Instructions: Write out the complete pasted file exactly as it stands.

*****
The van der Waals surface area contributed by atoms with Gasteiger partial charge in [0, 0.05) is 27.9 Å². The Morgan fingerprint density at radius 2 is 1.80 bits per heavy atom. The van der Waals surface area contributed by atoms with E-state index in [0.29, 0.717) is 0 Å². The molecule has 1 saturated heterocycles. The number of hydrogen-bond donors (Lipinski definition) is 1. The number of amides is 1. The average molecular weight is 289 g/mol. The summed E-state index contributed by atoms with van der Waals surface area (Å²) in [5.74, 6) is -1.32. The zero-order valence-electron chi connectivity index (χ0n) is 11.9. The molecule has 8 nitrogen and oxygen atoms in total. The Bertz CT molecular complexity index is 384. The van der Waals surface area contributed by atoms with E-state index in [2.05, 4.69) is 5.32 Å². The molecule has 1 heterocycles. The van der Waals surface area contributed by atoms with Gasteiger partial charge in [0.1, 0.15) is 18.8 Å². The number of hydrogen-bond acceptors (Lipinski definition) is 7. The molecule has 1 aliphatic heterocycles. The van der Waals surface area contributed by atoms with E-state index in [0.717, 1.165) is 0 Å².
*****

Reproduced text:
The van der Waals surface area contributed by atoms with Gasteiger partial charge in [0, 0.05) is 27.9 Å². The Morgan fingerprint density at radius 2 is 1.80 bits per heavy atom. The van der Waals surface area contributed by atoms with E-state index in [0.29, 0.717) is 0 Å². The molecule has 1 saturated heterocycles. The number of hydrogen-bond donors (Lipinski definition) is 1. The number of amides is 1. The average molecular weight is 289 g/mol. The summed E-state index contributed by atoms with van der Waals surface area (Å²) in [5.74, 6) is -1.32. The zero-order valence-electron chi connectivity index (χ0n) is 11.9. The molecule has 8 nitrogen and oxygen atoms in total. The Bertz CT molecular complexity index is 384. The van der Waals surface area contributed by atoms with E-state index in [2.05, 4.69) is 5.32 Å². The molecule has 1 heterocycles. The van der Waals surface area contributed by atoms with Gasteiger partial charge in [0.1, 0.15) is 18.8 Å². The number of hydrogen-bond acceptors (Lipinski definition) is 7. The molecule has 1 aliphatic heterocycles. The van der Waals surface area contributed by atoms with E-state index in [0.717, 1.165) is 0 Å².